Cyclist Lance Armstrong Pleads Guilty to Reckless Driving in Aspen

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Armstrong's girlfriend originally took the blame for the driving accident.

Cyclist Lance Armstrong has pleaded guilty to reckless driving.

The former seven-time Tour de France champion came to a plea agreement with prosecutors and submitted the plea in the mail on Friday, the Associated Press reported. According to court records, the Los Angeles Times posted that the case was closed after Armstrong paid $238.50 in court fees and a $150 fine.

On Dec. 29, a homeowner in the West End area of Aspen, Colo., called police claiming that their two cars were hit overnight.

Armstrong's girlfriend, Anna Hansen, originally took the blame for the hit-and-run driving accidents, claiming to police that she was behind the wheel following an event at the St. Regis Aspen Resort with Armstrong the night before. Hansen left a note with her contact information, but did not report the accident to police.

Detective Rick Magnuson filed the two ticket's in Hansen's name, but remained suspicious of her story. Magnuson later interviewed a valet employee that worked the night of the event.

Aspen Daily News reports that Magnuson wrote that the valet employee "told me that he recognized Lance Armstrong and Anna Hansen. ... He told me that he assisted Hansen to the passenger side of the GMC, and Armstrong entered the driver's side and drove away from the St. Regis."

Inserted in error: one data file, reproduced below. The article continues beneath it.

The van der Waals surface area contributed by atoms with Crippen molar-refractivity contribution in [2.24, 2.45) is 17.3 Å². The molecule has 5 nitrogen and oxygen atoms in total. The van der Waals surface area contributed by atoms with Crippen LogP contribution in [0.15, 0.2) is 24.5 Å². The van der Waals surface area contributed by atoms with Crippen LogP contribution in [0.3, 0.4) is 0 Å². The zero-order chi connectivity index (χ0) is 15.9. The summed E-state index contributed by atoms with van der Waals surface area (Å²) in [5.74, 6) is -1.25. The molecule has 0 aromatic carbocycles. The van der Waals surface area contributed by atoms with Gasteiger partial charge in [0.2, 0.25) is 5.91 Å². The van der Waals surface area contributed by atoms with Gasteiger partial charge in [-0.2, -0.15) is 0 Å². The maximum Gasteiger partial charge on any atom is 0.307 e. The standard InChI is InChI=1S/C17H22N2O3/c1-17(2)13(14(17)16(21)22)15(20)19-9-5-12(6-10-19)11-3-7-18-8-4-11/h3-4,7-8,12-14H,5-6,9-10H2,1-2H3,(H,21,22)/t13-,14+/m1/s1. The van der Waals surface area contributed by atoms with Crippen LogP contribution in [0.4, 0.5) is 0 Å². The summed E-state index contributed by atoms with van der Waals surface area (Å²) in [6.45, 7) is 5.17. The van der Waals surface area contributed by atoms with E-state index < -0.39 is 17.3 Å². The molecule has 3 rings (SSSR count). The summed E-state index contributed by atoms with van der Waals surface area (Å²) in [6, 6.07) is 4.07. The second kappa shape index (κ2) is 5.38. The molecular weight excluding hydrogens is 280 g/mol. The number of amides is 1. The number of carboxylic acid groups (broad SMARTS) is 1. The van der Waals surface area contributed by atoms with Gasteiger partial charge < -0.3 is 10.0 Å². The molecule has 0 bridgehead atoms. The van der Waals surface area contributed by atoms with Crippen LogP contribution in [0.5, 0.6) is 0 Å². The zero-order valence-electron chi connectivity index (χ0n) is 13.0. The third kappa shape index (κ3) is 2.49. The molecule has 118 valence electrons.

In a Dec. 31 interview with Magnuson, Hansen confessed to not driving when the two cars were hit.

"I asked Hansen if Armstrong asked her to take the blame for the accident once they got home," Magnuson wrote in the report. "She replied, 'No, that was a joint decision, and, um, you know we've had our family name smeared over every paper in the world in the last couple of years and honestly, I've got teenagers, I just wanted to protect my family because I thought, 'Gosh, Anna Hansen hit some cars, it's not going to show up in the papers, but Lance Armstrong hit some cars, it's going to be a national story.' "

The tickets originally written in Hansen's name were later transferred to Armstrong.

Armstrong's plea follows a recent court order for the cyclist to pay $10 million to a promotions company.

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